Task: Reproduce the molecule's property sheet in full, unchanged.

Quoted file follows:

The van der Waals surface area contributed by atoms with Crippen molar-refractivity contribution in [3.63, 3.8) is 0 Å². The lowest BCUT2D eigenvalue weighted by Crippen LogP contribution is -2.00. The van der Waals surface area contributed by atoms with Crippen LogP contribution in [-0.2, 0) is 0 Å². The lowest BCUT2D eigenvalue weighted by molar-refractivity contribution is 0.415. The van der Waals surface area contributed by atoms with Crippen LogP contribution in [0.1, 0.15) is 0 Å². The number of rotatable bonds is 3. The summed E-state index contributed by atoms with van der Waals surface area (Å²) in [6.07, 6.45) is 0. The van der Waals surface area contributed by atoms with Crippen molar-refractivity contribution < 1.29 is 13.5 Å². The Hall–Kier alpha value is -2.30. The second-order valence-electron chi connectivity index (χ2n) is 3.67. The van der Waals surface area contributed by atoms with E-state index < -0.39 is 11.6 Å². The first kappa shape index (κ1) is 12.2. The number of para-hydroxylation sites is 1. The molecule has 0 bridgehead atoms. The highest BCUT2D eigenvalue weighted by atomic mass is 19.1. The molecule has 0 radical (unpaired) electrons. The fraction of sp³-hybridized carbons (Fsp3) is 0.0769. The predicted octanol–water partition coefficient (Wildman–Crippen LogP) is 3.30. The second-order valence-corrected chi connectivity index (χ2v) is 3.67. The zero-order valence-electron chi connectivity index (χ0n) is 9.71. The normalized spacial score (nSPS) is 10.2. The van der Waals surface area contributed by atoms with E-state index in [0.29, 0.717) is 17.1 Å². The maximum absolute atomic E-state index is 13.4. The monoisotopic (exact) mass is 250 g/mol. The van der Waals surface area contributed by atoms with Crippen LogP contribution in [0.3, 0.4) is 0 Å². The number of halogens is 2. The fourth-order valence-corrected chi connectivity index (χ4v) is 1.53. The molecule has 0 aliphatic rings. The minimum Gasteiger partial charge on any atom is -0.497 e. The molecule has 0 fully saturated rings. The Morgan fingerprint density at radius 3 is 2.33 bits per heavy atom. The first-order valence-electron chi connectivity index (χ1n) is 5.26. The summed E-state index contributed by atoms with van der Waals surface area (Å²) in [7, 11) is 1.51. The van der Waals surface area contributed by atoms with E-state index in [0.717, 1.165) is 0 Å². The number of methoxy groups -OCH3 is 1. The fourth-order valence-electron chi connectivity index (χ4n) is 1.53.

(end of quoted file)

The van der Waals surface area contributed by atoms with Crippen molar-refractivity contribution in [3.63, 3.8) is 0 Å². The lowest BCUT2D eigenvalue weighted by Crippen LogP contribution is -2.00. The van der Waals surface area contributed by atoms with Crippen LogP contribution in [-0.2, 0) is 0 Å². The lowest BCUT2D eigenvalue weighted by molar-refractivity contribution is 0.415. The van der Waals surface area contributed by atoms with Crippen LogP contribution in [0.1, 0.15) is 0 Å². The number of rotatable bonds is 3. The summed E-state index contributed by atoms with van der Waals surface area (Å²) in [6.07, 6.45) is 0. The van der Waals surface area contributed by atoms with Crippen molar-refractivity contribution < 1.29 is 13.5 Å². The Hall–Kier alpha value is -2.30. The second-order valence-electron chi connectivity index (χ2n) is 3.67. The van der Waals surface area contributed by atoms with E-state index < -0.39 is 11.6 Å². The first kappa shape index (κ1) is 12.2. The number of para-hydroxylation sites is 1. The molecule has 0 bridgehead atoms. The highest BCUT2D eigenvalue weighted by atomic mass is 19.1. The molecule has 0 radical (unpaired) electrons. The fraction of sp³-hybridized carbons (Fsp3) is 0.0769. The predicted octanol–water partition coefficient (Wildman–Crippen LogP) is 3.30. The second-order valence-corrected chi connectivity index (χ2v) is 3.67. The zero-order valence-electron chi connectivity index (χ0n) is 9.71. The normalized spacial score (nSPS) is 10.2. The van der Waals surface area contributed by atoms with E-state index in [0.29, 0.717) is 17.1 Å². The maximum absolute atomic E-state index is 13.4. The monoisotopic (exact) mass is 250 g/mol. The van der Waals surface area contributed by atoms with Crippen LogP contribution in [0.3, 0.4) is 0 Å². The number of halogens is 2. The fourth-order valence-corrected chi connectivity index (χ4v) is 1.53. The molecule has 0 aliphatic rings. The minimum Gasteiger partial charge on any atom is -0.497 e. The molecule has 0 fully saturated rings. The Morgan fingerprint density at radius 3 is 2.33 bits per heavy atom. The first-order valence-electron chi connectivity index (χ1n) is 5.26. The summed E-state index contributed by atoms with van der Waals surface area (Å²) in [7, 11) is 1.51. The van der Waals surface area contributed by atoms with E-state index in [0.717, 1.165) is 0 Å². The number of methoxy groups -OCH3 is 1. The fourth-order valence-electron chi connectivity index (χ4n) is 1.53.